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Forest and Rangeland Birds of the United States

Natural History and Habitat Use

Black-chinned Hummingbird -- Archilochus alexandri


RANGE: Breeds from southwestern British Columbia and northwestern Montana south to Baja California, southern Texas, and northern Mexico, and east to western Wyoming, eastern Colorado, eastern New Mexico, and central Texas. Winters in Mexico, casually to southern Texas, southern Louisiana, northwestern Florida, and southern California.

STATUS: Common.

HABITAT: Found most frequently in arid regions, where it inhabits oak and riparian woodlands of canyons and lowlands, small patches of willows along dry washes, chaparral, pine-oak woodlands, orchards, and parks. Perfers sites with a low percentage of canopy cover.

SPECIAL HABITAT REQUIREMENTS: Flowers for nectar.

NEST: Usually places nest 4 to 8 feet (but up to 30 feet) above the ground, on a small drooping branch or in a fork of a small tree or shrub, near or overhanging a stream, spring, or dry creek bed. Prefers to nest in oaks, but also nests in alders, cottonwoods, sycamores, laurel, willows, apple, and orange trees in orchards, and in woody vines and tall herbaceous weeds.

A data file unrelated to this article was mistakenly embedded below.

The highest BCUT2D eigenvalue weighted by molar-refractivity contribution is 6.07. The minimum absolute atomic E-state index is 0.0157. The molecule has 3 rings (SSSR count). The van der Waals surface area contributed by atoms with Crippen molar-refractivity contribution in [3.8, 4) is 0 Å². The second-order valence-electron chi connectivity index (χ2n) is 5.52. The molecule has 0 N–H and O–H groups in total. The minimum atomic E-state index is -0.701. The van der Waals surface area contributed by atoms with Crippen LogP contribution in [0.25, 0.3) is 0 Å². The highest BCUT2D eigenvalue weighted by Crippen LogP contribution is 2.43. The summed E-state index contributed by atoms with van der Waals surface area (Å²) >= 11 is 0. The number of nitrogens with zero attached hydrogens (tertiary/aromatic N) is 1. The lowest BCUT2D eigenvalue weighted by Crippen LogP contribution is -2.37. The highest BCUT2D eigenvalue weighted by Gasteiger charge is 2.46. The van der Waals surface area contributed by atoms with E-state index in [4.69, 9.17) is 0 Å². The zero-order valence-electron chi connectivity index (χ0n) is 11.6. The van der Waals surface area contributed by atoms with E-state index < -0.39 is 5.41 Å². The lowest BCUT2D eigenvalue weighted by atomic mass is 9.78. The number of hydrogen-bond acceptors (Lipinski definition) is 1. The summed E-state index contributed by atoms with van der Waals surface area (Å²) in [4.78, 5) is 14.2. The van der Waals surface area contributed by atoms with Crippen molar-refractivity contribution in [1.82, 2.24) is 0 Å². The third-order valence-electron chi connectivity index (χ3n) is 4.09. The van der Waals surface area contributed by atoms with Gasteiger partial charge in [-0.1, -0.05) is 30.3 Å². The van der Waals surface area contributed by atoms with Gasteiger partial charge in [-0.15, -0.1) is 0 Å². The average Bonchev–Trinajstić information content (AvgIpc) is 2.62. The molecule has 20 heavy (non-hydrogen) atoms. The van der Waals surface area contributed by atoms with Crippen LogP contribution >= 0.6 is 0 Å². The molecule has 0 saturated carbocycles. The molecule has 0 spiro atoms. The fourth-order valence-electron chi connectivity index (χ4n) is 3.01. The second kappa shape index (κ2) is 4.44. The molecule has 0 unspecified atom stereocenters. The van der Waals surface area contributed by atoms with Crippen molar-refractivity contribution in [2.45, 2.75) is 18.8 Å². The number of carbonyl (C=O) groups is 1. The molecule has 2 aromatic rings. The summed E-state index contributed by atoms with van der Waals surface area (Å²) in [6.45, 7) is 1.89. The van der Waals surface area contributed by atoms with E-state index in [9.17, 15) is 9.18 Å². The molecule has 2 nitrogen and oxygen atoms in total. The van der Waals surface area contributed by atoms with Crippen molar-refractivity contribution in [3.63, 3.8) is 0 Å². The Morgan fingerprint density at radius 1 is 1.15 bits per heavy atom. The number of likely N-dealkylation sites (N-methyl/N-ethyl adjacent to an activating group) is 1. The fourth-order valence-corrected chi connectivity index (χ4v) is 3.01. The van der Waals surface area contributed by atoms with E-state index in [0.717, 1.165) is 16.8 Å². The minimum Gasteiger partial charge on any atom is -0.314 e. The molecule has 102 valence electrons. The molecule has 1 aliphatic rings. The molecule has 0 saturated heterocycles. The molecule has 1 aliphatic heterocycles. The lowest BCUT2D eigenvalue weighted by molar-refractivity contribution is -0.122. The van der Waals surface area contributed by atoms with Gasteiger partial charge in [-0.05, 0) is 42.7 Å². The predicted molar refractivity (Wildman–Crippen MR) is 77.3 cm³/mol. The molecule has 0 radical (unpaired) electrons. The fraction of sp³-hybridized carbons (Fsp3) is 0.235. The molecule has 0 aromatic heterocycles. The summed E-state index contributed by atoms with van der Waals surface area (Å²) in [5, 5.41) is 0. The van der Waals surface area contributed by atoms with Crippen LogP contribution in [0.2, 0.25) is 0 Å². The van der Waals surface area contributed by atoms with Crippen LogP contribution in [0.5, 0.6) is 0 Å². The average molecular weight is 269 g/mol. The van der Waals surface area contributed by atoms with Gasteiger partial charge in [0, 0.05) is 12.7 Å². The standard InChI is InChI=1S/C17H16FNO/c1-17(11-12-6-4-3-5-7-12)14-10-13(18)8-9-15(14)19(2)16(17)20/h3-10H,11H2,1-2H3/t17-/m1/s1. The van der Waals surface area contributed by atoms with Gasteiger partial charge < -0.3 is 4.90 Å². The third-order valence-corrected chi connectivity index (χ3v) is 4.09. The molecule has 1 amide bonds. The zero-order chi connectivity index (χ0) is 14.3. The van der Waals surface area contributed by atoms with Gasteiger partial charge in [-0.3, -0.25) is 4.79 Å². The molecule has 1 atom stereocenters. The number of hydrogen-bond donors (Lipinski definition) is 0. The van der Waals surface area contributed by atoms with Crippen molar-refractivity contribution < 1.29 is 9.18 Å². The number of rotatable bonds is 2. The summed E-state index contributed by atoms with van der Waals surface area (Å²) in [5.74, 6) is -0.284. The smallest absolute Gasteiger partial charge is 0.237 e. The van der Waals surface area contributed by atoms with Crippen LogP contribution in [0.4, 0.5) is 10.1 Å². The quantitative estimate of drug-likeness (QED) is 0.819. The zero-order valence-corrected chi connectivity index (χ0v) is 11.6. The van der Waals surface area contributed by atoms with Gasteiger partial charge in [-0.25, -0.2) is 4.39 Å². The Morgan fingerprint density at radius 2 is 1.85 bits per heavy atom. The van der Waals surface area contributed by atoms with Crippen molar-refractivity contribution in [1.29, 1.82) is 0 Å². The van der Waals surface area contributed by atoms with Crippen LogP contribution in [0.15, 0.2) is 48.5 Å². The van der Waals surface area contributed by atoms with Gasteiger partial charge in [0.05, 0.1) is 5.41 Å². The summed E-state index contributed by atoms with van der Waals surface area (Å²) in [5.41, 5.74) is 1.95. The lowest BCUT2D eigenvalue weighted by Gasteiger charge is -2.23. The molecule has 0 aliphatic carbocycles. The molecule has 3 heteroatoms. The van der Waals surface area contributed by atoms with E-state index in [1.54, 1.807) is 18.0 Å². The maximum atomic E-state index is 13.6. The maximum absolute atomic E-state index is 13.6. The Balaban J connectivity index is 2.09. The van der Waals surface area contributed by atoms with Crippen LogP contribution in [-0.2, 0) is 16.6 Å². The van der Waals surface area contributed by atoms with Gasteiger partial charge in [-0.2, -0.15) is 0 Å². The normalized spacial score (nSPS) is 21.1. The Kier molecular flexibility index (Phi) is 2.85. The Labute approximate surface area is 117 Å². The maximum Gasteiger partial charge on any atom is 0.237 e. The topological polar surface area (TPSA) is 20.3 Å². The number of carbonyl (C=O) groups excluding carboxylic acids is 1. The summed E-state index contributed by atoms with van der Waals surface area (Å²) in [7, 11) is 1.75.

FOOD: Feeds on nectar from flowers. Also gleans insects from foliage, and hawks for flying insects.

REFERENCES: Bent 1940b, Harrison 1979, Johnsgard 1983b, Phillips et al. 1964, Terres 1980, Verner and Boss 1980.


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